A report published by the Oak Lodge Water Services District (OLWS) shows the actual cost savings of consolidation are greater than was predicted nearly three years ago when officials began advocating to combine local water and sewage districts with overlapping boundaries.
In May 2016, voters in Oak Lodge water and sanitary districts approved consolidating the two utility districts to create efficiencies of scale that promised to save the districts at least $425,000 annually and improve customer service. An Oct. 16 report shows a $418,284 reduction in annual personnel costs have accounted for most of the more than $711,000 in yearly savings.
"Many cost savings have already been gained," said Kelly Stacey, OLWS finance director. "The rest will be realized by the coming fiscal year."
Personnel savings came from reduced staff time spent in managing just one billing and collections system and one front desk for customer reception, along with overall district management no longer having to support two elected boards and annual budgeting processes.
Two general-manager positions were merged into one, and not replacing two other retired staff resulted in much of the personnel savings.
A surprising drop in personnel budget came from reduced per-employee expenses for health care and other job-benefit costs. Sarah Jo Chaplen, OLWS general manager, said the reduction was largely due to better-than-expected health insurance rates for a larger risk pool.
OLWS Board President Nancy Gibson was impressed by the report's findings.
"It is a tremendous pleasure to see we have done what we said we would do," Gibson said.
Joint customer billing, a combined website, a unified financial system and a single financial audit are producing another $292,822 in annual savings due to the consolidation's reduction in materials and services costs.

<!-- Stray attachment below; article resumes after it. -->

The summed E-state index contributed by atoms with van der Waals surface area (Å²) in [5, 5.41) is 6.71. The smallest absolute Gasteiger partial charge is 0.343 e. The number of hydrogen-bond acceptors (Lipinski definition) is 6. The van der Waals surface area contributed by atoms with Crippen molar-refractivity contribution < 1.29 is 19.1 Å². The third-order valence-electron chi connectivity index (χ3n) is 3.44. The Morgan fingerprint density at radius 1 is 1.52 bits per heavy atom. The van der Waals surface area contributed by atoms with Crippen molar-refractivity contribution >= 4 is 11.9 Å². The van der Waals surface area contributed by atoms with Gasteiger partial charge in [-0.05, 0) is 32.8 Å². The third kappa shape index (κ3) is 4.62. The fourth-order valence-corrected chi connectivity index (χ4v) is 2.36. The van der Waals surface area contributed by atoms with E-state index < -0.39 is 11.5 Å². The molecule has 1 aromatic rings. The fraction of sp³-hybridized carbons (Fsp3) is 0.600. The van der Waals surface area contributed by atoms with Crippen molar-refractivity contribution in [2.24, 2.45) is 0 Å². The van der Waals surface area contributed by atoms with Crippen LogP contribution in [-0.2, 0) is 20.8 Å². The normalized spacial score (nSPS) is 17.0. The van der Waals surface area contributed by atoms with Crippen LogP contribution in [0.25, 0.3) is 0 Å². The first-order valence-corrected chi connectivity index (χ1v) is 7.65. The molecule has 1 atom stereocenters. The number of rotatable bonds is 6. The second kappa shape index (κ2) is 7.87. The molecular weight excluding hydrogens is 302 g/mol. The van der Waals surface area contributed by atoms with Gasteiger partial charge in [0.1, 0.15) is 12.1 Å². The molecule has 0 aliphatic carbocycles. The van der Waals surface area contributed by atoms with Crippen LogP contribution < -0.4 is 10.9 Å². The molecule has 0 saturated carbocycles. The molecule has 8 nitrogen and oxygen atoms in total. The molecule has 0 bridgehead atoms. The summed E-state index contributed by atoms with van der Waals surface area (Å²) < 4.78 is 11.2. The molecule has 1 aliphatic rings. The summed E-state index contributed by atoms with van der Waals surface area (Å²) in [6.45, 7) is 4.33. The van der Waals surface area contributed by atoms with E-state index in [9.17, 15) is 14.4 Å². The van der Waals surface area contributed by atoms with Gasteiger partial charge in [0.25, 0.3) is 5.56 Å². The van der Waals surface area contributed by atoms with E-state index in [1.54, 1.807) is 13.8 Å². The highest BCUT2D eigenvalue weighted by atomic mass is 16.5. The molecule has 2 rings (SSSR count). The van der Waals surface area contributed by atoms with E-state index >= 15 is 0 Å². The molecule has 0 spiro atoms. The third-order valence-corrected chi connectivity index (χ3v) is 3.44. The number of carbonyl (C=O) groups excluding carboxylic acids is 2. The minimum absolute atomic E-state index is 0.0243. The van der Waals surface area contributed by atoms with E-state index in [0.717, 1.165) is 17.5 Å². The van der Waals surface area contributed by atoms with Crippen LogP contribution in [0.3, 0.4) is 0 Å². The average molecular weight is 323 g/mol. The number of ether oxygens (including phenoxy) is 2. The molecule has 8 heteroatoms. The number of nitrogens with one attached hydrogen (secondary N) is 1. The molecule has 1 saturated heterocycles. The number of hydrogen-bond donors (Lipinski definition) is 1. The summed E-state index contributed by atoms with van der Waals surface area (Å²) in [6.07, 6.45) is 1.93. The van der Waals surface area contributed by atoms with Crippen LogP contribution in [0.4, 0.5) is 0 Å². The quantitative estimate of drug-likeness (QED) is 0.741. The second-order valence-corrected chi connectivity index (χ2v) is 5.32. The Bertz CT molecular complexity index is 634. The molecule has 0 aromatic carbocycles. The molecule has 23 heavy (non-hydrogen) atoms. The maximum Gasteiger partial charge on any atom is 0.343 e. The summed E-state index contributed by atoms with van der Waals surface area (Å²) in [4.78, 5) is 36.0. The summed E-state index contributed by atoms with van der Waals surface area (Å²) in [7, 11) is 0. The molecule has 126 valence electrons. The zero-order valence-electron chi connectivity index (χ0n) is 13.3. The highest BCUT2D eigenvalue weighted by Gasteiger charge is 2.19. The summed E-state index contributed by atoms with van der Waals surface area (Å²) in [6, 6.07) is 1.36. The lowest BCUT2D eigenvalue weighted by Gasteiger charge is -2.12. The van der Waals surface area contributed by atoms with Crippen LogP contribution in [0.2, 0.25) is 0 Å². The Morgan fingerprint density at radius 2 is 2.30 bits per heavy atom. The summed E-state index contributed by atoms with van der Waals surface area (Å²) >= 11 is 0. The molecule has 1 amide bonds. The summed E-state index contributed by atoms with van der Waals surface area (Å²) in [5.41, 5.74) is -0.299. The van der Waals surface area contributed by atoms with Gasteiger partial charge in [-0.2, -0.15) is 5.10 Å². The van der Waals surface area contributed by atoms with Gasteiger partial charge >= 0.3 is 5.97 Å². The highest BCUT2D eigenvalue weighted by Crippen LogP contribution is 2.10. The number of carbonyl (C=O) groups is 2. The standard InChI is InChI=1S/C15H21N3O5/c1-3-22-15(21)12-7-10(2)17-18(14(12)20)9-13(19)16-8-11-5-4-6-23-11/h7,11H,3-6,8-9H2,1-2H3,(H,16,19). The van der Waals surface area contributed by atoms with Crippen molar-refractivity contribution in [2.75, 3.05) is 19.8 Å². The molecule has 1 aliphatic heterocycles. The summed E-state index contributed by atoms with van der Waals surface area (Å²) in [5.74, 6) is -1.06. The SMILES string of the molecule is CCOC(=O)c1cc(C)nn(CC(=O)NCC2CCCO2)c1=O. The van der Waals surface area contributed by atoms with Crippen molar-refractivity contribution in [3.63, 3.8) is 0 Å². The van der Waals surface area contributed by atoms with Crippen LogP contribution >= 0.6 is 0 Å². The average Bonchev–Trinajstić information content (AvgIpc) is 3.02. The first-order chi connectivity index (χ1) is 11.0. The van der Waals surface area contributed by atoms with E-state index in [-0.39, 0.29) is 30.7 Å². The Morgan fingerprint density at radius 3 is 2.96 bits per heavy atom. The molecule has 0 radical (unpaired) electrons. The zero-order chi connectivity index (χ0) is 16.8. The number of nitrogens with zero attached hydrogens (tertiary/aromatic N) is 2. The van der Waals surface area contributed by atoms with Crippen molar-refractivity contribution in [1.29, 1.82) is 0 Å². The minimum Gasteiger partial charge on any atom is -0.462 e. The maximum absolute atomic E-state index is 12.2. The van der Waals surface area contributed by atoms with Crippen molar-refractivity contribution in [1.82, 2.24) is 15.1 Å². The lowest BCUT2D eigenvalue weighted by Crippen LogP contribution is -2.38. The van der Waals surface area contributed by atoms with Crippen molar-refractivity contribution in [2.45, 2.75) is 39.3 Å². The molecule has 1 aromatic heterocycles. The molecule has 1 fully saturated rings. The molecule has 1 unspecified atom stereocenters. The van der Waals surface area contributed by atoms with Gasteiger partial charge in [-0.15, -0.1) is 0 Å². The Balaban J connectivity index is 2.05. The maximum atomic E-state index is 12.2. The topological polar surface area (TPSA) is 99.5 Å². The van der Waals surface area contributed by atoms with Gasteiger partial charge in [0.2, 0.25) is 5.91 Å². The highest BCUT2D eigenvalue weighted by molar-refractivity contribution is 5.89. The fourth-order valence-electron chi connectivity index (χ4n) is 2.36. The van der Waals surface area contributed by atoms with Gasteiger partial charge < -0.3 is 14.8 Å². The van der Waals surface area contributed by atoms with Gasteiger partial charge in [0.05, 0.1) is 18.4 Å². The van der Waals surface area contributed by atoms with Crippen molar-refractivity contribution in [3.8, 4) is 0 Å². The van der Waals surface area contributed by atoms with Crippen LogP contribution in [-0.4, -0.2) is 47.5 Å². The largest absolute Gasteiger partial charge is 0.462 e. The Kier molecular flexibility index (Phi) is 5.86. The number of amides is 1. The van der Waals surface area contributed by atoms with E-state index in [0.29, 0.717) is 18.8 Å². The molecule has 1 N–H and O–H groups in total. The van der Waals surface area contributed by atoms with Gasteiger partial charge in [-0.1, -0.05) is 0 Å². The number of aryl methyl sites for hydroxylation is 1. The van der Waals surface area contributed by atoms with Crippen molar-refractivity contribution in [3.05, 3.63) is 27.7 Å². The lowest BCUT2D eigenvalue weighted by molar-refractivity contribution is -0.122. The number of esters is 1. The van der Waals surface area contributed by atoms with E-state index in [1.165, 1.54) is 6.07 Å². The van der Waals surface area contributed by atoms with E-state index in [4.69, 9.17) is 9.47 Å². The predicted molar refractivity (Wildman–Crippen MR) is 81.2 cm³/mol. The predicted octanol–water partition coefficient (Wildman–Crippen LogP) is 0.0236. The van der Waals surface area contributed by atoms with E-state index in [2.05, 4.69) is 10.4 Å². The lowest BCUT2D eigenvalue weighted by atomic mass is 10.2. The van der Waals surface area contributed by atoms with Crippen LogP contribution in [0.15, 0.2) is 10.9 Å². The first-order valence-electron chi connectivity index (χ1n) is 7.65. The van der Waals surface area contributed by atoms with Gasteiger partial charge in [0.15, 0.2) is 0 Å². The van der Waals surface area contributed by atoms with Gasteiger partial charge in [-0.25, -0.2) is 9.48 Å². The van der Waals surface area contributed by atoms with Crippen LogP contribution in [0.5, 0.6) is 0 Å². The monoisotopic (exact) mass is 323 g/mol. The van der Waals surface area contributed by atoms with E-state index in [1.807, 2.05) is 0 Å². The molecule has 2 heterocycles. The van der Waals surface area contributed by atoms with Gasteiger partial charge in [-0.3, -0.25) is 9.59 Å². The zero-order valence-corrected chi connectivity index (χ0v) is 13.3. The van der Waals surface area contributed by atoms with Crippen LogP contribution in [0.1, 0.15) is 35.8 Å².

With all of the savings representing about 8 percent of the district budget, OLWS has been able to keep the promise made to voters that annual rate increases would only go up by approximately the rate of inflation. These rate increases go to "build capital reserves for infrastructure projects, pay for deferred maintenance, and offset future pension increases," Chaplen said.
An unknown factor in OLWS's future is its ability to move its headquarters to the former water-district building, where its new vacuum truck doesn't fit into the garage. Chaplen said space already is tight there for equipment, not to mention room for future growth and disaster response.
Original consolidation plans included moving all administrative and field staff into a renovated OLWS headquarters at the former water-district building, 14496 S.E. River Road, and selling the former sanitary-district headquarters a block away at 14611 S.E. River Road.
With elected board members wanting to make sure that operationally OLWS is able to do its job for the next 30 to 50 years, the situation has Chaplen asking, "Can we really do what we want to do with the former water-district site?"
OLWS has signed on with Cushman & Wakefield, a full-service commercial real estate company, to advise on planning and disposition of land and buildings. The district is in the process of selecting an architect to complete a detailed space-needs study for current and future conditions to be used by Cushman & Wakefield to provide the district with options for its future headquarters.
Oak Lodge officials also promised voters that they would pursue converting the district's governmental structure to an authority to protect assets from encroachment by Gladstone and Milwaukie as the adjacent cities expand their boundaries.
Chaplen said there will no active work on forming an authority underway until OLWS completes its consolidation and captures all projected cost savings.
"To become an authority, OLWS needs to first demonstrate a track record of cooperative action, effective planning and efficient service delivery as a combined entity," Chaplen said.
More infomation on consolidation cost savings is at oaklodgewaterservices.org.